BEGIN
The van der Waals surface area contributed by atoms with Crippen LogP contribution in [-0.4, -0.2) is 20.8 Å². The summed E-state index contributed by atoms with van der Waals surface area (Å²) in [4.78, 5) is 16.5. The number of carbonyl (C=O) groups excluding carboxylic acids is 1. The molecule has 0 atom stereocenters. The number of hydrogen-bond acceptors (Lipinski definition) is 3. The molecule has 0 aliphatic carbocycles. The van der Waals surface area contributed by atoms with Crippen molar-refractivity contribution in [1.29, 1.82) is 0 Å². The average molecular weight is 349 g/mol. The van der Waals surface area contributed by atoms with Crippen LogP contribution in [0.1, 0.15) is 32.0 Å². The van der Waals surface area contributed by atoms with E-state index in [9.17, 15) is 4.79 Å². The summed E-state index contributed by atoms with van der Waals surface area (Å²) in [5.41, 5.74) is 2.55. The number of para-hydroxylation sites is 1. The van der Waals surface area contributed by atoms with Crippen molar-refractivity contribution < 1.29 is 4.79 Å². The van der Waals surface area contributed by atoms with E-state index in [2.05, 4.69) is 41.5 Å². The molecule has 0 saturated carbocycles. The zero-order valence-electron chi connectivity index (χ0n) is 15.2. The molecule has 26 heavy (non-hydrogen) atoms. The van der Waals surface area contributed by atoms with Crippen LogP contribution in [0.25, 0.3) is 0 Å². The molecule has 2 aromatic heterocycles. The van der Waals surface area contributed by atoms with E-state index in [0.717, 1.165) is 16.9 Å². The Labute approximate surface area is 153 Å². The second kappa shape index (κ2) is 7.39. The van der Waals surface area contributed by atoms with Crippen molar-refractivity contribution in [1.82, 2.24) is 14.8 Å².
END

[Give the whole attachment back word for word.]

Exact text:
The van der Waals surface area contributed by atoms with Crippen LogP contribution in [-0.4, -0.2) is 20.8 Å². The summed E-state index contributed by atoms with van der Waals surface area (Å²) in [4.78, 5) is 16.5. The number of carbonyl (C=O) groups excluding carboxylic acids is 1. The molecule has 0 atom stereocenters. The number of hydrogen-bond acceptors (Lipinski definition) is 3. The molecule has 0 aliphatic carbocycles. The van der Waals surface area contributed by atoms with Crippen molar-refractivity contribution in [1.29, 1.82) is 0 Å². The average molecular weight is 349 g/mol. The van der Waals surface area contributed by atoms with Crippen LogP contribution in [0.1, 0.15) is 32.0 Å². The van der Waals surface area contributed by atoms with E-state index in [9.17, 15) is 4.79 Å². The summed E-state index contributed by atoms with van der Waals surface area (Å²) in [5.41, 5.74) is 2.55. The number of para-hydroxylation sites is 1. The van der Waals surface area contributed by atoms with Crippen molar-refractivity contribution < 1.29 is 4.79 Å². The van der Waals surface area contributed by atoms with E-state index in [2.05, 4.69) is 41.5 Å². The molecule has 0 saturated carbocycles. The zero-order valence-electron chi connectivity index (χ0n) is 15.2. The molecule has 26 heavy (non-hydrogen) atoms. The van der Waals surface area contributed by atoms with Crippen LogP contribution in [0.25, 0.3) is 0 Å². The molecule has 2 aromatic heterocycles. The van der Waals surface area contributed by atoms with E-state index in [0.717, 1.165) is 16.9 Å². The Labute approximate surface area is 153 Å². The second kappa shape index (κ2) is 7.39. The van der Waals surface area contributed by atoms with Crippen molar-refractivity contribution in [1.82, 2.24) is 14.8 Å².